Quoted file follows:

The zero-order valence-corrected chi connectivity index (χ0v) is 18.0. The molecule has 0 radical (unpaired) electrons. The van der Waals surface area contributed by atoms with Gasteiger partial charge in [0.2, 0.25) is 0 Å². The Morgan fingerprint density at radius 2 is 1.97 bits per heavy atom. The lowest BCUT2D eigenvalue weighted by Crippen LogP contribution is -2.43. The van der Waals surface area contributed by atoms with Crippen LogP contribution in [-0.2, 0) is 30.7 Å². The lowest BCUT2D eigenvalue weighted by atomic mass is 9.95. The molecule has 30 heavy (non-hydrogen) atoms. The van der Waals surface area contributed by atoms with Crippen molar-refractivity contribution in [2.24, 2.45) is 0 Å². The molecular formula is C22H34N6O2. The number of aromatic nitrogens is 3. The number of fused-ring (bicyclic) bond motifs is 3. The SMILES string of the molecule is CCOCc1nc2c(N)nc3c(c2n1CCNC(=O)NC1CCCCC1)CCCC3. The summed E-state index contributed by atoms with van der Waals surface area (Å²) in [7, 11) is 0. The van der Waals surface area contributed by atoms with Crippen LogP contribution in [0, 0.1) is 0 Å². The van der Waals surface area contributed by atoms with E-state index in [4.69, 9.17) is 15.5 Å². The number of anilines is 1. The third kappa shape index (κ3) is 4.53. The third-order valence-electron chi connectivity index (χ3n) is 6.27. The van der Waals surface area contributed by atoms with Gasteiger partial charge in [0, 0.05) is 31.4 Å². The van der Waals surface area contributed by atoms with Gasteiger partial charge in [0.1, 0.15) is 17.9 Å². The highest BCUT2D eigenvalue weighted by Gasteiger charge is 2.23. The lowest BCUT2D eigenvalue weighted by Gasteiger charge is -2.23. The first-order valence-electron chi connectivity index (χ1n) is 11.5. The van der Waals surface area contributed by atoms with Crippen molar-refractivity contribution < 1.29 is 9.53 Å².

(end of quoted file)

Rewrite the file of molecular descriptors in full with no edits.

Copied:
The zero-order valence-corrected chi connectivity index (χ0v) is 18.0. The molecule has 0 radical (unpaired) electrons. The van der Waals surface area contributed by atoms with Gasteiger partial charge in [0.2, 0.25) is 0 Å². The Morgan fingerprint density at radius 2 is 1.97 bits per heavy atom. The lowest BCUT2D eigenvalue weighted by Crippen LogP contribution is -2.43. The van der Waals surface area contributed by atoms with Crippen LogP contribution in [-0.2, 0) is 30.7 Å². The lowest BCUT2D eigenvalue weighted by atomic mass is 9.95. The molecule has 30 heavy (non-hydrogen) atoms. The van der Waals surface area contributed by atoms with Crippen molar-refractivity contribution in [2.24, 2.45) is 0 Å². The molecular formula is C22H34N6O2. The number of aromatic nitrogens is 3. The number of fused-ring (bicyclic) bond motifs is 3. The SMILES string of the molecule is CCOCc1nc2c(N)nc3c(c2n1CCNC(=O)NC1CCCCC1)CCCC3. The summed E-state index contributed by atoms with van der Waals surface area (Å²) in [7, 11) is 0. The van der Waals surface area contributed by atoms with Crippen LogP contribution in [0, 0.1) is 0 Å². The van der Waals surface area contributed by atoms with E-state index in [4.69, 9.17) is 15.5 Å². The number of anilines is 1. The third kappa shape index (κ3) is 4.53. The third-order valence-electron chi connectivity index (χ3n) is 6.27. The van der Waals surface area contributed by atoms with Gasteiger partial charge in [0, 0.05) is 31.4 Å². The van der Waals surface area contributed by atoms with Gasteiger partial charge in [0.1, 0.15) is 17.9 Å². The highest BCUT2D eigenvalue weighted by Gasteiger charge is 2.23. The lowest BCUT2D eigenvalue weighted by Gasteiger charge is -2.23. The first-order valence-electron chi connectivity index (χ1n) is 11.5. The van der Waals surface area contributed by atoms with Crippen molar-refractivity contribution < 1.29 is 9.53 Å².